## Undergraduate Mathematics Seminar

The Johns Hopkins Undergraduate Mathematics Seminar hosts regular talks given by speakers of all academic levels about advanced topics in mathematics, geared to an undergraduate audience. The Spring 2024 semester marks the seventh semester of the undergraduate seminar. The talks will be held in **Krieger 413** on **Mondays at 3:30**.

If you are interested in giving a talk, please submit *this form*.

Below is a list of talks that will be updated through the semester. For a list of talks given in previous semesters, please take a look at our *archive of talks.*

## Schedule of Talks - Spring 2024

**April 22nd**

*Yash Lal*:

**TBD**

**Abstract:** TBD

**April 15th**

*Yoyo Jiang*:

**TBD**

**Abstract:** TBD

**April 8th**

*Ben Marlin*:

**TBD**

**Abstract:** TBD

**April 1st**

*Sean Owen*:

**TBD**

**Abstract:** TBD

**March 4th**

*Kailee Lin*:

**Functional Graph Theory**

**Abstract:** In my talk we will see some fundamental ideas of functional graph theory. A functional graph is a directed graph where each vertex has out-degree = 1. We will explore what taking a functional approach to graph theory can reveal, and what polynomials have to do with any of this? We will use this understanding to explore problems relating to graph coloring, graceful labeling, and more! This talk will be accessible to folks of any math background.
**Prerequisites**: None

**February 26th**

*Jonathan Lin*:

**The Kissing Problem and Linear Programming bounds**

**Abstract:** The Kissing Problem (in dimension n) asks how many blue
spheres of radius one can touch a red sphere of the same size. Using
what are known as "Linear Programming Bounds" we will illustrate how
this problem can be elegantly resolved in dimensions 8 and 24.
**Prerequisites**: None

**February 19th**

*Simone Masserini*:

**Topological methods for solutions to semilinear equations.**

**Abstract:** Introduction to topological degree theory in finite and infinite dimensional spaces; Brouwer and Leray-Shauder fixed point theorems and existence of nontrivial solutions to Partial Differential Equations.
**Prerequisites**: None

**February 12th**

*Anish Chedalavada*:

**Simplicial Homology, starting from V - E + F.**

**Abstract:** We will discuss some of the history behind the Euler characteristic, the Betti numbers, the homology groups and ultimately the definition of simplicial homology. This story is an incredibly exciting snapshot into how mathematical intuitions come about and build on each other, and if time permits I would like to highlight how this might inform your own experiences with the field.
**Prerequisites**: None

**February 5th**

*Sofia Taylor*:

**Classification Using Support Vector Machines with Uncertainty Quantification**

**Abstract:** Binary classification using machine learning is needed to address engineering problems such as identifying passing/failing parts based on measured features from aging hardware. In these classifications, providing the uncertainty of each prediction is essential to support engineering decision making. One popular classifier is the support vector machine (SVM). There are many variations, with the simplest being a linear division between two classes with a hyperplane. Kernel methods can be implemented for data that is not linearly separable. Adding the use of a loss function allows for control over misclassification in the training data. The many variants of SVMs and their tunable model parameters readily enable ensembling, which we use to represents model (epistemic) uncertainty. SVMs also can be used to depict intrinsic uncertainty in the data, or aleatoric uncertainty. One of the major shortcomings of SVMs is that they make predictions indiscriminately over the entire prediction space, resulting in seemingly high-confidence predictions where there is no data. In this talk, we present one way around this by combining ideas from outlier-detection methods and SVMs, with the goal being to surround each class while simultaneously separating it from the other class. A unique representation of UQ results from this “single-class” SVM strategy is presented.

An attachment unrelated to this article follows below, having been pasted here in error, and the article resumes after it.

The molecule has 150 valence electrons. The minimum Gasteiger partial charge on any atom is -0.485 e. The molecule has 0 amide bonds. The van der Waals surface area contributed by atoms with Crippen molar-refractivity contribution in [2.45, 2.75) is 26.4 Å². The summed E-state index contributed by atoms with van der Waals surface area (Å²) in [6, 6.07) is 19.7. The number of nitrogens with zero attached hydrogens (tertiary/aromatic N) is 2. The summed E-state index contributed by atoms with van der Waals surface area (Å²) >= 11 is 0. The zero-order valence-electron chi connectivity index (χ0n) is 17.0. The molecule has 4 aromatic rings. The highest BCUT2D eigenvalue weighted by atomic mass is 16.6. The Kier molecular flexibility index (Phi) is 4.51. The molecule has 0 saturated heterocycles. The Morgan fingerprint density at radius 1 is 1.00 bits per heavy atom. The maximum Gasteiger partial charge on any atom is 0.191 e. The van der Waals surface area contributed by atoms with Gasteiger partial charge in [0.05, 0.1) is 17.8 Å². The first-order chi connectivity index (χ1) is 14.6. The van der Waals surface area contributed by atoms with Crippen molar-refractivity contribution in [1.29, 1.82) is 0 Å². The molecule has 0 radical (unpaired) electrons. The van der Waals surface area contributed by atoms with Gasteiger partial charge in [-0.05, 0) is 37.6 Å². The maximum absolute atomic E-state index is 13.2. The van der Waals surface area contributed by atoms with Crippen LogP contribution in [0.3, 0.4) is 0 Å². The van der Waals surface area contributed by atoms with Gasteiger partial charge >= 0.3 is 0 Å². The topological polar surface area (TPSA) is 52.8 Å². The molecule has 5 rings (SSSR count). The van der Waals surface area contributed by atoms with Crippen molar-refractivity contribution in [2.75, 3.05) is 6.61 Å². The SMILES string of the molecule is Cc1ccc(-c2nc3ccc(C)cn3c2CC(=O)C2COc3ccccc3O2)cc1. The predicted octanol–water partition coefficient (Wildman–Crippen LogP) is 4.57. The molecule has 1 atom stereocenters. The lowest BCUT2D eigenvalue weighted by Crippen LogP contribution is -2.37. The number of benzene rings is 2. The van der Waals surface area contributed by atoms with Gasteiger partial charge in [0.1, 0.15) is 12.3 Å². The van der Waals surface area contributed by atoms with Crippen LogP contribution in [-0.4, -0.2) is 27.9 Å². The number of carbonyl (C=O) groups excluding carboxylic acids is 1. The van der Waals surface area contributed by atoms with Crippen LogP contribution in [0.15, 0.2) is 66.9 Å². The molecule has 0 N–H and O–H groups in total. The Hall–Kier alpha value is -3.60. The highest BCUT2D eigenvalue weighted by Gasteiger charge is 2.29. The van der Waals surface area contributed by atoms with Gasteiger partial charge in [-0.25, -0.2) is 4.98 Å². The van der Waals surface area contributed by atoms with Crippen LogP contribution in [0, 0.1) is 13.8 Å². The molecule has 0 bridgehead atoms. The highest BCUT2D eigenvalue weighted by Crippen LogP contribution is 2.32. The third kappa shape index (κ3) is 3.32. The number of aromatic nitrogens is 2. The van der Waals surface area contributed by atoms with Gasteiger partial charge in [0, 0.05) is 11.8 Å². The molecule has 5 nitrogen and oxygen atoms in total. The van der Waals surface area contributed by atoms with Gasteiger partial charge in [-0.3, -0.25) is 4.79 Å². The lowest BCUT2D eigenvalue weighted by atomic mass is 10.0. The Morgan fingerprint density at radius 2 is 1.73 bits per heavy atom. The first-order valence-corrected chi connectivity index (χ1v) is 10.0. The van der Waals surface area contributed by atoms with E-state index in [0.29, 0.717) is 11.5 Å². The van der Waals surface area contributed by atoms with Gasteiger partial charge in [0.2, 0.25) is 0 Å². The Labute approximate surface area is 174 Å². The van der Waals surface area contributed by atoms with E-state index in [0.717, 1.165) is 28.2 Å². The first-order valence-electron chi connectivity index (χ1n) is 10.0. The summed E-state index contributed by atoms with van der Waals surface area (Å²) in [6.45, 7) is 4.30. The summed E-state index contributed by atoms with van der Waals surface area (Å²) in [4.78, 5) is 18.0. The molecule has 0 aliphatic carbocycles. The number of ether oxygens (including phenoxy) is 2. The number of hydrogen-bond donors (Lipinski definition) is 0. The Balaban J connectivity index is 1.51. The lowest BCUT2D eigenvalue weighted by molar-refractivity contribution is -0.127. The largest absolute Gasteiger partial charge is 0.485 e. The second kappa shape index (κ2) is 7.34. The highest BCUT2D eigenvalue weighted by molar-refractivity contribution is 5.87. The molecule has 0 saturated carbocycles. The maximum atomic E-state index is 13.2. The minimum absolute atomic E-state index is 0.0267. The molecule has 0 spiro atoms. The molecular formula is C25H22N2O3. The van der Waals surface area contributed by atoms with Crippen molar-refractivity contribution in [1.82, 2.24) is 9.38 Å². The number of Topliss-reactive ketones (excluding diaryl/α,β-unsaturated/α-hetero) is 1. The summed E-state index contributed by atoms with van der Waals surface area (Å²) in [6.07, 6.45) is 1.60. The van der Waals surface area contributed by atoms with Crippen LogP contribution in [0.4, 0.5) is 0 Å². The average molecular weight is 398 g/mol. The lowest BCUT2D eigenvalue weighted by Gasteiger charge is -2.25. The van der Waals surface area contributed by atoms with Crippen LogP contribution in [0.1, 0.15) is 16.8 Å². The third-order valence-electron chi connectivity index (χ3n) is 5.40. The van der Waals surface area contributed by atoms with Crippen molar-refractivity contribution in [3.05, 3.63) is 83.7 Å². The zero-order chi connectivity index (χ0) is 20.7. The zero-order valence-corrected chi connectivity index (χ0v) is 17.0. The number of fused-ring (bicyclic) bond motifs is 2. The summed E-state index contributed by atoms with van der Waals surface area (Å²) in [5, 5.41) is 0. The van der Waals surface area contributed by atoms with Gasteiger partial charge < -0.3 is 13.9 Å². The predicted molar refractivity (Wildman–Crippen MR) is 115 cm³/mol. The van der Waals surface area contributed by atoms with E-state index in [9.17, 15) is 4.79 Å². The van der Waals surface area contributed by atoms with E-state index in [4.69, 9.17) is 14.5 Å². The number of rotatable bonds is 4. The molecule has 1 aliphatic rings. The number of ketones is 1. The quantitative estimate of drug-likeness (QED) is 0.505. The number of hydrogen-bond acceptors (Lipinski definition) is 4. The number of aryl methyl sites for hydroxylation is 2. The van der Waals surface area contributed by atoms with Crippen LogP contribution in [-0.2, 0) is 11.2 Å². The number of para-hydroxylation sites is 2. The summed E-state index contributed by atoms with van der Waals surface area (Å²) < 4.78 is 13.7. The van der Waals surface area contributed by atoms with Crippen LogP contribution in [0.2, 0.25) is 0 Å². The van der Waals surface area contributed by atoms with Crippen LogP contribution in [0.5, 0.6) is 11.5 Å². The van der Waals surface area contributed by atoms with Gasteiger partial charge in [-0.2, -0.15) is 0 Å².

**Prerequisites**: None

**February 2nd**

*Prof. Su Ji Hong*:

**Integer Decomposition Property of Lattice Polytopes**

**Abstract:** Given a polytope (higher dimensional polygon), P, and k \geq 0, we can multiply every point of P by k to obtain another polytope kP. One of the properties P can have is the integer decomposition property: if x is a point in kP, then there exist k points in P such that they add up to x. Not all polytopes have this property. At the Graduate Research Workshop in Combinatorics, we showed that certain lattice polytopes have this property.
**Prerequisites**: None

**January 26th**

*Prof. Xavier Ramos Olivé*:

**The role of curvature in the production of sound: Music, Geometry and Beyond**

**Abstract:** When a string vibrates, it produces different
pitches depending on its length. This is how guitarists can
play several notes using only one string. But what happens
when we have surfaces or 3D objects that vibrate, like
when playing a flute, a digeridoo, or a handpan? Beyond
their size, does their shape affect the pitch? We will discuss
the role that curvature plays in this question, introducing
some intuition for what curvature is, and presenting some
recent developments regarding how sound changes under
small perturbations of the geometry of an instrument.
More precisely, we will revisit classical theorems in
Geometric Analysis related to the eigenvalues of the
Laplacian on Riemannian manifolds, and we will introduce
newer versions of these results that use integral Ricci
curvature conditions. If time permits, we will also discuss
new related directions of research that connect Differential
Geometry, Graph Theory and Data Science.
**Prerequisites**: None

**January 24th**

*Dr. Kayla Wright*:

**Frieze Patterns**

**Abstract:** As we are in the midst of a cold, dark winter... there is no better time to learn about frieze patterns. Frieze patterns were first defined by mathematicians to classify certain symmetries in ancient art and architure. In this talk, we will explore arrays of mathematical objects that obey
these classified frieze pattern symmetries. We will
start by looking at frieze patterns of integers and
then show that these integers can be
interpreted both geometrically and algebraically.
More specifically, we will connect frieze patterns of
integers to lengths of diagonals in polygons as well
as generators for a combinatorially defined algebra
called a cluster algebra. At the end of the talk, I will
give a loose definition for these algebras and